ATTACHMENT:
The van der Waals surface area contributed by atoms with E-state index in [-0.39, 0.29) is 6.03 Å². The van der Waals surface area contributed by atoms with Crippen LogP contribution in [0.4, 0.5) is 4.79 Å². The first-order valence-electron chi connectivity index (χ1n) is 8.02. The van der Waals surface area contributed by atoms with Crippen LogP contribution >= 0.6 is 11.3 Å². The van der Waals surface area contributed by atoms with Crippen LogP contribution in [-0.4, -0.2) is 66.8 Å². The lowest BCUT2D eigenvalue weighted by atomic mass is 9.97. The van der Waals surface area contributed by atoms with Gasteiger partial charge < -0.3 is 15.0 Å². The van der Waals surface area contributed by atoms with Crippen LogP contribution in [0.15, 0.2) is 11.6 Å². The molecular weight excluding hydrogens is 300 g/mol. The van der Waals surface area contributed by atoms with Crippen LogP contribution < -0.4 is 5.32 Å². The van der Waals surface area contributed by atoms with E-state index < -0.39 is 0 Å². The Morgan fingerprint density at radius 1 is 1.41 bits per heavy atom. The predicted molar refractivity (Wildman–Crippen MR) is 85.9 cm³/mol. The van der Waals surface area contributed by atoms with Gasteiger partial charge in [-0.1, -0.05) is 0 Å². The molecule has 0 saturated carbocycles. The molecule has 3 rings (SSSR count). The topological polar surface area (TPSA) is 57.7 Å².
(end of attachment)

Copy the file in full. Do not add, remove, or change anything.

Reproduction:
The van der Waals surface area contributed by atoms with E-state index in [-0.39, 0.29) is 6.03 Å². The van der Waals surface area contributed by atoms with Crippen LogP contribution in [0.4, 0.5) is 4.79 Å². The first-order valence-electron chi connectivity index (χ1n) is 8.02. The van der Waals surface area contributed by atoms with Crippen LogP contribution >= 0.6 is 11.3 Å². The van der Waals surface area contributed by atoms with Crippen LogP contribution in [-0.4, -0.2) is 66.8 Å². The lowest BCUT2D eigenvalue weighted by atomic mass is 9.97. The van der Waals surface area contributed by atoms with Gasteiger partial charge < -0.3 is 15.0 Å². The van der Waals surface area contributed by atoms with Crippen LogP contribution in [0.15, 0.2) is 11.6 Å². The molecular weight excluding hydrogens is 300 g/mol. The van der Waals surface area contributed by atoms with Crippen LogP contribution < -0.4 is 5.32 Å². The van der Waals surface area contributed by atoms with E-state index < -0.39 is 0 Å². The Morgan fingerprint density at radius 1 is 1.41 bits per heavy atom. The predicted molar refractivity (Wildman–Crippen MR) is 85.9 cm³/mol. The van der Waals surface area contributed by atoms with Gasteiger partial charge in [-0.1, -0.05) is 0 Å². The molecule has 0 saturated carbocycles. The molecule has 3 rings (SSSR count). The topological polar surface area (TPSA) is 57.7 Å².